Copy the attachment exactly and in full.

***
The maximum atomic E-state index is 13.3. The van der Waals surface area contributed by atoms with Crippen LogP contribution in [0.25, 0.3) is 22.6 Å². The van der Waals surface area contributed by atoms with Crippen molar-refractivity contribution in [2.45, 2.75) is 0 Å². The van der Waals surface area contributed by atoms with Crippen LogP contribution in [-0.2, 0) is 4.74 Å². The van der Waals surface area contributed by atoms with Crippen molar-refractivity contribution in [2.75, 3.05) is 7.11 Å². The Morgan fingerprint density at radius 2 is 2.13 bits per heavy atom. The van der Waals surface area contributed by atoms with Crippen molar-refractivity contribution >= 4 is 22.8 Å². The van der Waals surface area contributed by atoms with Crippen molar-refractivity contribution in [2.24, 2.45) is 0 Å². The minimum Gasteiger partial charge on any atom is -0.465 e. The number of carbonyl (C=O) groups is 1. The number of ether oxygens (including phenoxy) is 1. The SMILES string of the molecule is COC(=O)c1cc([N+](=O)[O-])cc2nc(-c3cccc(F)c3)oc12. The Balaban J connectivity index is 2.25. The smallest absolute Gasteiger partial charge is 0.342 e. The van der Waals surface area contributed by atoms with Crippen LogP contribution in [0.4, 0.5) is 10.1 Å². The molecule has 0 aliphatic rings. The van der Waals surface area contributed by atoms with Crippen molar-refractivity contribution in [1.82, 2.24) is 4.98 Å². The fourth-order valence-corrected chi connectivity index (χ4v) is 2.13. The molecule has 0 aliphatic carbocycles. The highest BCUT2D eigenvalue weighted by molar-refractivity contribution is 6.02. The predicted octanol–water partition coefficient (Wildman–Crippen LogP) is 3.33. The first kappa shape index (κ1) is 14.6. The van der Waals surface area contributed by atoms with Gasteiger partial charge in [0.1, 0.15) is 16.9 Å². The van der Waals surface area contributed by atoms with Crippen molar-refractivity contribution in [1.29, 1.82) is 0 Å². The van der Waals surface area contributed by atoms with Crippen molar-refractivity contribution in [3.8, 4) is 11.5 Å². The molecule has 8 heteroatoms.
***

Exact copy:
The maximum atomic E-state index is 13.3. The van der Waals surface area contributed by atoms with Crippen LogP contribution in [0.25, 0.3) is 22.6 Å². The van der Waals surface area contributed by atoms with Crippen molar-refractivity contribution in [2.45, 2.75) is 0 Å². The van der Waals surface area contributed by atoms with Crippen LogP contribution in [-0.2, 0) is 4.74 Å². The van der Waals surface area contributed by atoms with Crippen molar-refractivity contribution in [2.75, 3.05) is 7.11 Å². The Morgan fingerprint density at radius 2 is 2.13 bits per heavy atom. The van der Waals surface area contributed by atoms with Crippen molar-refractivity contribution >= 4 is 22.8 Å². The van der Waals surface area contributed by atoms with Crippen molar-refractivity contribution in [2.24, 2.45) is 0 Å². The minimum Gasteiger partial charge on any atom is -0.465 e. The number of carbonyl (C=O) groups is 1. The number of ether oxygens (including phenoxy) is 1. The SMILES string of the molecule is COC(=O)c1cc([N+](=O)[O-])cc2nc(-c3cccc(F)c3)oc12. The Balaban J connectivity index is 2.25. The smallest absolute Gasteiger partial charge is 0.342 e. The van der Waals surface area contributed by atoms with Crippen LogP contribution in [0.4, 0.5) is 10.1 Å². The molecule has 0 aliphatic rings. The van der Waals surface area contributed by atoms with Crippen molar-refractivity contribution in [1.82, 2.24) is 4.98 Å². The fourth-order valence-corrected chi connectivity index (χ4v) is 2.13. The molecule has 0 aliphatic carbocycles. The highest BCUT2D eigenvalue weighted by molar-refractivity contribution is 6.02. The predicted octanol–water partition coefficient (Wildman–Crippen LogP) is 3.33. The first kappa shape index (κ1) is 14.6. The van der Waals surface area contributed by atoms with Gasteiger partial charge in [0.1, 0.15) is 16.9 Å². The van der Waals surface area contributed by atoms with Crippen molar-refractivity contribution in [1.29, 1.82) is 0 Å². The van der Waals surface area contributed by atoms with Crippen molar-refractivity contribution in [3.8, 4) is 11.5 Å². The molecule has 8 heteroatoms.